|Updated: Aug 2011|
This whole bibliography thing started for me with a ferocious all-nighter on March 31, 1996. The next day, our lab was due to present a letter of intent to the MRC (Medical Research Council of Canada), stating that we were going to assault them with a massive grant application that coming September. Part of what was needed for this letter of intent was a rough bibliography of all the lab's output over the last five years (this was for a renewal---the grant was first awarded in 1991).
So I was presented---about 24 hours before this things had to be finished
---with a pile of supposedly correct BibTeX files gleaned from PERUSE (a
periodical index used at McGill). Unfortunately, the PERUSE data was rife
with errors, full of duplicates, and had been incorrectly converted to
BibTeX format. Worse yet, the original data wasn't kept, so I was stuck
with the faults inherent to PERUSE as well as various errors (both
syntactic and semantic) in the .bib files. By shortly after midnight, I
managed to throw together an ad hoc BibTeX parser in Perl that just
happened to work on 99% of the data we had (it helped that all the .bib
files were generated by the same program!); some fuzzy code that did
various heuristic comparisons to find duplicates, correct mis-classified
entries (eg. change
@article entries to
@inproceedings when they're really articles from a conference
proceedings), and attempt to collapse variant spellings of author names;
and a curses-based interface to the whole thing that let us step through
the data, one entry at a time, verifying that the fuzzy checks were doing
the right thing. Amazingly enough, we had a reasonably decent-looking
(although quite incomplete and still full of errors---but hey, it
looked good) bibliography by about 6 am. I had just enough energy
left do make a second version of the bibliography with all article titles
`chefferized' (bork bork bork!) before heading home for some blissful
slumber. (Hey, it was April Fool's Day!)
I spent most of the summer of 1996 working on the `real thing'---the final lab bibliography that was to be included in the grant application, due on the 15th of September. At the time, I scoured CTAN (the Comprehensive TeX Archive Network) for one-stop-shopping solutions, but the only thing that came up was BibTool. We were able to go fairly far with BibTool, but not quite far enough---so I ended up writing my harnessing BibTool's parser/prettyprinter to print the BibTeX entries into an easy-to-parse format, glomming a Perl module onto it, and writing a bunch of medium-sized, but very flexible, Perl programs in lieu of tiny, but not-quite-flexible-enough BibTool resource files. Eventually, I wrote my own lexer and parser (using PCCTS) to fill BibTool's role, mainly out of curiosity and the perverse enjoyment I get out of writing parsers.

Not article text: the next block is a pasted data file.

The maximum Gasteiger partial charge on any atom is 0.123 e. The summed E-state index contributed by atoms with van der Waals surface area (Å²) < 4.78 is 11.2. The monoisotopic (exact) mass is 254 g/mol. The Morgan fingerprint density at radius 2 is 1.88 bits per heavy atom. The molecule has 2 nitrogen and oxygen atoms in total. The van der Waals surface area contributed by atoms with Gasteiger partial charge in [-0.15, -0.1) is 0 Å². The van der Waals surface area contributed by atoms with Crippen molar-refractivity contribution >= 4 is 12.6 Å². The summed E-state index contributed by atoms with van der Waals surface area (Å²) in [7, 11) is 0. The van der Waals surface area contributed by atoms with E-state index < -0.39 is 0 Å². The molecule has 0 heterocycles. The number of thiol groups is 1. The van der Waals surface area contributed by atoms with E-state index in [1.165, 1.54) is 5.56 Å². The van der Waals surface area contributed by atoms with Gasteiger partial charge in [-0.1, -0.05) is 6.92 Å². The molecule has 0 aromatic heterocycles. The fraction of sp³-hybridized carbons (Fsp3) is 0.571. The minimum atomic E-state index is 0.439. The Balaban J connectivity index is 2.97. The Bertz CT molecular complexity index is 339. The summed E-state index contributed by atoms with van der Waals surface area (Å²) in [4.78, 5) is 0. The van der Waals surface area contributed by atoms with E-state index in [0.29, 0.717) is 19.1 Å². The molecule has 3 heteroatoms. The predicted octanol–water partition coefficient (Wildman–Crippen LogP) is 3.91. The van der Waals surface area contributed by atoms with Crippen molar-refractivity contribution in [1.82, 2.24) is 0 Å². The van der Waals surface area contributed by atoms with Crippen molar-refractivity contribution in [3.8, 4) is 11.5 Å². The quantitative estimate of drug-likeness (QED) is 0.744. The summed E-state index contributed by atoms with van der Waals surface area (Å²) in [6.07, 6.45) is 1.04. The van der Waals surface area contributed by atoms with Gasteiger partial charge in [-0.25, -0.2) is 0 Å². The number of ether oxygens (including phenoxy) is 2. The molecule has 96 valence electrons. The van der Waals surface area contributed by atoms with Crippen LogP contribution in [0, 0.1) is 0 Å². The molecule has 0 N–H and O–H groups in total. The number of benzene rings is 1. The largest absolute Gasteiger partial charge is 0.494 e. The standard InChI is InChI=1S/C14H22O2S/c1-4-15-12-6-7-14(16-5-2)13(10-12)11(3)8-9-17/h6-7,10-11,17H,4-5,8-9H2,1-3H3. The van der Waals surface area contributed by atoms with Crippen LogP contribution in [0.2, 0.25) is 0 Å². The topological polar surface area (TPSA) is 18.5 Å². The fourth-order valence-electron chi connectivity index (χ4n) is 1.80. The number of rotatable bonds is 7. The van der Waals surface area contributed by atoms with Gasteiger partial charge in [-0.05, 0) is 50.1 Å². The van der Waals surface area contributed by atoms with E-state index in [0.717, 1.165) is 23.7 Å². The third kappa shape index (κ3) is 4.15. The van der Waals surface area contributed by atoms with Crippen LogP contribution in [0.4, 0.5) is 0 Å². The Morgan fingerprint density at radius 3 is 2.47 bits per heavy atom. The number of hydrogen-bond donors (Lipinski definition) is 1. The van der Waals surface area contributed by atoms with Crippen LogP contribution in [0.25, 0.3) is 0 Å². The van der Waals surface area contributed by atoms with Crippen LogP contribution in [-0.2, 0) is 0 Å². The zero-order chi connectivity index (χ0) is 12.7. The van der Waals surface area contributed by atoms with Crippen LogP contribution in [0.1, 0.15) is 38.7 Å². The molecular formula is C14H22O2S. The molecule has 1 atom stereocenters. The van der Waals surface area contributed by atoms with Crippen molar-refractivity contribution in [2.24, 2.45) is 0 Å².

Once I had the BibTeX data in Perl---whether read through a pipe to BibTool, or to the initial version of my parser, or (as it's done now) through direct C-to-Perl "glue code"---I could then do pretty much as I pleased with this---suck in a list of entries and sort them on ridiculously complex keys, process them one at a time and correct misspelled author and journal names, detect duplicates by a complicated set of heuristics, and so forth. All this was pretty slow---a "do-nothing" filter in Perl, with an interface to my C parse/simplify program, was several times slower than BibTool (pure C) doing the same thing. But hey, sometimes programmer efficiency is the most important thing---and writing those little hacks went very quickly.
Not suprisingly, during most of that summer, it occured again and again to me that there must be a better way. At the time (alas!) I didn't know about Nelson Beebe's collection of BibTeX processing tools, or a variety of other sites that were then available on the Internet (but have since disappeared).
So, as any self-respecting young programmer would do, I implemented my own "better way": btOOL, a pair of libraries (one C and one Perl) for general, unhindered access to BibTeX files.